Using DBFDBE there is no limitation on the length of memo fields and memo files, as there is with the DOS-based 64 KB limit. Memo fields can store text longer than 64 KB characters, and memo files (DBT files) can become larger than 32 MB. However, these issues must still be considered when Xbase++ applications use the same database as DOS Xbase applications.
Character strings are stored in character or memo fields using the OEM character set. If the ANSI character set is selected in a program using SET CHARSET, an automatic ANSI-OEM conversion occurs when a field value is read from or written to a DBF file.
The maximum file size for a DBF file depends on the offset used for record locks during concurrent operation (see the description of DBFDBE_LOCKOFFSET below). Under Clipper, the offset varies from version 5.01 to 5.2 and can be set to a matching value in Xbase++. This allows Xbase++ to operate concurrently with existing Clipper applications in a heterogeneous network where some of the work stations run under DOS and others under a 32bit operating system. The maximum number of records is dependent on both the offset for records and on the length of records. Generally, the maximum number of records can be calculated as the offset for records locks divided by the length of a record.
The DBFDBE uses _LOCK as an reserved identifier for field variables. _LOCK is used for automatic record locking. If the DBFDBE runs in autolock mode, the DBF file must have a _LOCK field (see below).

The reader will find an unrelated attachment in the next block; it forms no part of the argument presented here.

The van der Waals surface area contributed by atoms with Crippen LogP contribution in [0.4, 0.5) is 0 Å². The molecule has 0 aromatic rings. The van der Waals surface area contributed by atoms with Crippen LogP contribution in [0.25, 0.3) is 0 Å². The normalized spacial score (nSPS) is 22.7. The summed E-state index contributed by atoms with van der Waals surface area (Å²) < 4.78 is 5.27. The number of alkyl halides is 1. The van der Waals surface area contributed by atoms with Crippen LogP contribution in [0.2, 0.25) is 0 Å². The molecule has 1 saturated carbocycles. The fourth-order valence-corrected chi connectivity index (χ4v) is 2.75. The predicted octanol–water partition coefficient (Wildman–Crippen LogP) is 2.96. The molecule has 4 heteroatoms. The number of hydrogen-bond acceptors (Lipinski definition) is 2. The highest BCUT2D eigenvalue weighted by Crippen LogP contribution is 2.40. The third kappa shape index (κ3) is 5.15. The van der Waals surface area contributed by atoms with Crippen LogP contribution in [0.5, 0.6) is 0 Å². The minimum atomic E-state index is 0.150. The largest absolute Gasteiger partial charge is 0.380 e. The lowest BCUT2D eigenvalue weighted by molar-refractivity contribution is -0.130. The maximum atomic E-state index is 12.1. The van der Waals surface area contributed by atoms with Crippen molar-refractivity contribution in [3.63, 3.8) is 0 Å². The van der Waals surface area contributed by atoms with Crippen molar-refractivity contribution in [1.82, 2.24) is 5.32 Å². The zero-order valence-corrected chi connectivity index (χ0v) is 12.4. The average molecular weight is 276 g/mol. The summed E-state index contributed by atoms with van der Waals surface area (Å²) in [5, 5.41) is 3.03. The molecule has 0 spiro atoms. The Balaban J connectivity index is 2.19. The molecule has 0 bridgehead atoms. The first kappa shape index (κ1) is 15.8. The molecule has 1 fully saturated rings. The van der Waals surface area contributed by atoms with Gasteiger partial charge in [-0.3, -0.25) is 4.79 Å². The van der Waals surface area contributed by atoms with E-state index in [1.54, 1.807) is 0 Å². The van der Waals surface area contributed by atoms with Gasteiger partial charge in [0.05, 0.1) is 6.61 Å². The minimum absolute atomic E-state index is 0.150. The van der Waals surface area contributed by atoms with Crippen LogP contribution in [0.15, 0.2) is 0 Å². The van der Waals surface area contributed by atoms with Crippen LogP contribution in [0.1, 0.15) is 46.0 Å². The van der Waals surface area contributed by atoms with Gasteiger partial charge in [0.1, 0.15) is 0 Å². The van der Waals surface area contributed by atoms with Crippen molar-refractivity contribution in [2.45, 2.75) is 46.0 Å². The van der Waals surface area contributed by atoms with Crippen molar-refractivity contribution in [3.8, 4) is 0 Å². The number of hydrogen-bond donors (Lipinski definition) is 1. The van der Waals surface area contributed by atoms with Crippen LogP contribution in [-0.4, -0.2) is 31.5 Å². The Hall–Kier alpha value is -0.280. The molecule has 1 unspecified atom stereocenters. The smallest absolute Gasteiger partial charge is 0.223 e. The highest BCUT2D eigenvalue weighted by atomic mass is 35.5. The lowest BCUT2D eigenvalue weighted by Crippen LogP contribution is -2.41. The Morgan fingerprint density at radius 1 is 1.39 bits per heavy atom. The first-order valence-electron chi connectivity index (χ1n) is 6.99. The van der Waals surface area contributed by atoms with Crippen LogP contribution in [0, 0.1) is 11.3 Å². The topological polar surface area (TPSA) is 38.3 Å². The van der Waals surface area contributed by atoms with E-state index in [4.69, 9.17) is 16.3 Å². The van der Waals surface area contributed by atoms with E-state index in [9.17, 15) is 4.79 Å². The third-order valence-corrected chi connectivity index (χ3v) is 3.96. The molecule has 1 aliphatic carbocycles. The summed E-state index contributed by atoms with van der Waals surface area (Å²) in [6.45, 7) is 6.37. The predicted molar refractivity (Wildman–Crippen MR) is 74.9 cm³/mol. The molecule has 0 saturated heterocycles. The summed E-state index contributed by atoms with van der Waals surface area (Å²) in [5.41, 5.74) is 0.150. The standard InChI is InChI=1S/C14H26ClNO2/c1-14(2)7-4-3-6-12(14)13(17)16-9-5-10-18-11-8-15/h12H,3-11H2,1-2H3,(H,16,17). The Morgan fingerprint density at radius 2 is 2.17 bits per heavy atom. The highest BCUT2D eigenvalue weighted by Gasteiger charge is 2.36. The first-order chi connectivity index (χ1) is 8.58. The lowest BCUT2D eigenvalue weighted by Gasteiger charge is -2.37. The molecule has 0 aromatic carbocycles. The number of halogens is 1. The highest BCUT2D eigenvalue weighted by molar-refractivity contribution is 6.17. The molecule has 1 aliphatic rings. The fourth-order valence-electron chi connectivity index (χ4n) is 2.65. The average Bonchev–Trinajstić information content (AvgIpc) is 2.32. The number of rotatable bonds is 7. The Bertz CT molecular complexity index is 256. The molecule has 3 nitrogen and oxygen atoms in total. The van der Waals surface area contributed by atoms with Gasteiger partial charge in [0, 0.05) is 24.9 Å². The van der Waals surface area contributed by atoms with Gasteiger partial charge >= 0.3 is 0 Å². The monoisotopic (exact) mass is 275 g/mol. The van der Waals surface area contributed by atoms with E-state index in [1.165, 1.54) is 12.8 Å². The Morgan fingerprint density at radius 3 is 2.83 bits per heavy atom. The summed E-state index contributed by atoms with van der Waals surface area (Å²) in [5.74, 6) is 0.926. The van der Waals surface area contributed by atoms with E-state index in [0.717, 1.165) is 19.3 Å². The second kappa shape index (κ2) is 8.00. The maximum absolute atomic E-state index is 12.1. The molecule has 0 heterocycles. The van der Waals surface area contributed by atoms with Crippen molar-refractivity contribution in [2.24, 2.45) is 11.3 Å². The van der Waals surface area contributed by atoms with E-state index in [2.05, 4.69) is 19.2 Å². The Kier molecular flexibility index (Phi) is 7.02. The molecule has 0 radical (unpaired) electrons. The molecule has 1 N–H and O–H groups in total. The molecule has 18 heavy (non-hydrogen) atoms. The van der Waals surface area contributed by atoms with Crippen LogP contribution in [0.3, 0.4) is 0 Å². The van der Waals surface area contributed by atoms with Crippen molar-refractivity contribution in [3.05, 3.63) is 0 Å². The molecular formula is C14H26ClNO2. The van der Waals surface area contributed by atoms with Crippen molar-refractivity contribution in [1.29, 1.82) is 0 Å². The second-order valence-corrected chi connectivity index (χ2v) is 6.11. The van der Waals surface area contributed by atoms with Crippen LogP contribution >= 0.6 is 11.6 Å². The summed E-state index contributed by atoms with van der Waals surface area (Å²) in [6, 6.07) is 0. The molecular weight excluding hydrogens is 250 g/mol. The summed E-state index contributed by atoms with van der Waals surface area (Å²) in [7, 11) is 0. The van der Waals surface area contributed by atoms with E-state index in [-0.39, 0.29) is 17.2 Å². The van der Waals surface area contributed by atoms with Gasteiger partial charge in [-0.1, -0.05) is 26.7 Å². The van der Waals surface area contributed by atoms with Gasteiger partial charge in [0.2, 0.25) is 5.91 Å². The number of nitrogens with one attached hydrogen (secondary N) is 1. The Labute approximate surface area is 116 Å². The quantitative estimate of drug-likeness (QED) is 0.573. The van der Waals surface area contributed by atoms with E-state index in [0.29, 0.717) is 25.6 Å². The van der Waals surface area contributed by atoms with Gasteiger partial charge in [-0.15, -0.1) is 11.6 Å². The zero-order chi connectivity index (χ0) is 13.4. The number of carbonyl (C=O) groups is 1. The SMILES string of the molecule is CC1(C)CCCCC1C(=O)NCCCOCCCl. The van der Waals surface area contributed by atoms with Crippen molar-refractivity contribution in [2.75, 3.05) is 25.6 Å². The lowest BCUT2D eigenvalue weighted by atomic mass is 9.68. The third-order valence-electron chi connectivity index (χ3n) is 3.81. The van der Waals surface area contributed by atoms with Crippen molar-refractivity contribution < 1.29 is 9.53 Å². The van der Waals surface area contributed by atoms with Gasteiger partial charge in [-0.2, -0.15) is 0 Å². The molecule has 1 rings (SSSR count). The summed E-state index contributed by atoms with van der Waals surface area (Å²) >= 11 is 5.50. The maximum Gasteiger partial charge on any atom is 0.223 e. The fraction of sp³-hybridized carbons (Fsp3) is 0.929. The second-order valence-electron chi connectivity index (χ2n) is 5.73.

The DBF DatabaseEngine can be configured in specific ways using the function DbeInfo(). For example, the file extension for database files can be specified, or the operating mode for record locks can be set. The following table gives an overview of the #define constants that can be passed to the function DbeInfo() for the DBFDBE:
|DBE_EXTENSION||a||DBF||C||Extension for DBF file|
|DBFDBE_MEMOFILE_EXT||a||DBT||C||Extension for memo file|
|DBFDBE_MEMOBLOCKSIZE||ro||512||N||Block size for memo fields|
|DBFDBE_LOCKOFFSET||a||10^9||N||Offset for record locks|
|DBFDBE_LIFETIME||a||50||N||Lifetime of records in local cache|
|DBFDBE_ANSI||a||.F.||L||If .T., DBF/DBT charset is ansi|
|DBFDBE_LOCKMODE||a||DBF_NOLOCK||N||Mode for record locks|
The default values are shown in the column "Value".
This constant is valid for all DBEs and defines the default file extension for files which are managed by the DBE. The default file extension DBF for the DBFDBE can be changed. This is especially useful in protecting data. For example, some users use the DIR command to search for all files with a DBF extension. Simply changing the extension is enough to keep these users from attempting to manipulate the file outside the application which uses it.